Deputy Chief Justice Philomena Mwilu has defended her appointment as the acting Chief Justice saying it was done in accordance with the law.

Saying she was carrying out administrative duty due in the absence of the Chief Justice, Mwilu also defended the move by Chief Justice David Maraga to appoint her in acting capacity.

In response to a petition by activist Okiya Omtatah, said, “The letter dated December 11, 2020, from the Chief Justice to myself was a formal administrative notification of the matters set out therein and the challenge thereto, which is not merited, ought to have been addressed to the Chief Justice and not the Respondent or the attorney General.”

Mwilu adds that section 5 (4) of the Judicial Service Act No 1 of 2011 designates an Acting Chief Justice in the absence of the Chief Justice.

She said the law entitles the holder of office of Deputy Chief to act as the Chief Justice for a period not exceeding six months pending the appointment of a new Chief Justice.

“It follows therefore that Acting Chief Justice is an intervention arising by express operation of the law and not a creation or the wish of an outgoing Chief Justice as implied by Omtatah,” she said.

She further argue that she believes that it is not lawful or in the public interest for the Kenyan public to be denied the benefit of the administrative duties and functions of the Chief Justice which I am entitled to perform in an acting capacity on account of complaints before the Respondent which have not culminated in my suspension or removal from office.

In her affidavit, Mwilu said she has not been suspended from the office of Deputy Chief Justice and Judge of Supreme Court by the JSC or removed by a tribunal in the manner contemplated by Article 168 (4) and (5) of The Constitution of Kenya.

“I have served as Deputy Chief Justice and Judge of the Supreme Court throughout the pendency of the litigation and petitions for my removal referred to hereinabove and continue serving as such to date”, Mwilu adds.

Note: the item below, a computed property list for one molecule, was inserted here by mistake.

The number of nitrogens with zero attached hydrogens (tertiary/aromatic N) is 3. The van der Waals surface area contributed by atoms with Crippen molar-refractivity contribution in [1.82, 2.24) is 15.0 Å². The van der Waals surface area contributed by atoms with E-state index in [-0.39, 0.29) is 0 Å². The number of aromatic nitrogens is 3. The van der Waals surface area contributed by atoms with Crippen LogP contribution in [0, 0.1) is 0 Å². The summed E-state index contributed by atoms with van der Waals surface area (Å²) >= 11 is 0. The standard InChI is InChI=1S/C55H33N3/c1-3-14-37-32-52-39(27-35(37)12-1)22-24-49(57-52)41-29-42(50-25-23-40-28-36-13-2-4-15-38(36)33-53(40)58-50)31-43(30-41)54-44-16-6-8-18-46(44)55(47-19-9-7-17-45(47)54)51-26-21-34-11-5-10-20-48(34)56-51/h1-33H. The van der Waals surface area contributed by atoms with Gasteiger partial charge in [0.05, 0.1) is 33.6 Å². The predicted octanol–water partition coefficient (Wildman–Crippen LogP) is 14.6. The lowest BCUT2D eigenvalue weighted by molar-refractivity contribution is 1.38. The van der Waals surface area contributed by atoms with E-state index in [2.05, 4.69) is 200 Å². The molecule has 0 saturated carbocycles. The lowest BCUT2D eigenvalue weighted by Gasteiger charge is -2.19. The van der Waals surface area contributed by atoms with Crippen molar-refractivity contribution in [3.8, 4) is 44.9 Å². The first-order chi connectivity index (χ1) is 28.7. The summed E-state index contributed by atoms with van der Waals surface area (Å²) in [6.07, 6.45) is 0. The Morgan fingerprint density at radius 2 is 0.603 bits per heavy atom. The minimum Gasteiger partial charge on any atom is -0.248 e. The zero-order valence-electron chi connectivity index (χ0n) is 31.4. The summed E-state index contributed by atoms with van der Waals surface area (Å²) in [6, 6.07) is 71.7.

But in further response Omtatah argues that where there is no substantive Chief Justice to delegate or assign duties and give direction, the DCJ cannot perform any duties, let alone act as the Chief Justice.  

He argues that once the Chief Justice vacates office at the expiry of his or her tenure, or for whatever reasons, the office of the Deputy Chief Justice also falls vacant for all practical purposes. Otherwise, the untenable situation arises where a Deputy Chief Justice can serve in office for more than ten years, longer than the maximum allowed a Chief Justice.  

Omtatah reiterates that just like a Chief Justice who vacates office before attaining the mandatory retirement age of 70 years is eligible to continue serving as a judge of the Supreme Court, the Deputy Chief Justice who vacates office is eligible to serve if he or she is under the retirement age.  

“Both the Chief Justice and the Deputy Chief Justice have no security of tenure except as judges. It is only by being judges that the holders of the two offices enjoy security of tenure”, adds Omtatah.

Omtatah petitioned the High Court to stop Deputy Chief Justice Philomena Mwilu from becoming the acting Chief Justice upon retirement of current CJ David Maraga in January.

Omtatah has petitioned the High Court to stop Deputy Chief Justice Philomena Mwilu from becoming the acting Chief Justice upon retirement of current CJ David Maraga in January.

In his petition, Omtatah urged the court to issue a temporary order suspending the the letter REF: CJ/PERS of December 11, 2020 which the outgoing Chief Justice of Kenya and President of the Supreme Court of Kenya wrote purported to appoint the DCJ Philomena Mwilu to act as the Chief Justice and perform all duties and functions of Chief Justice from December 12, 2020.

The said letter indicated the DCJ will act the CJ until a new Chief Justice is appointed in accordance with the Constitution of Kenya.

Justice Murima will deliver the ruling on January 12.

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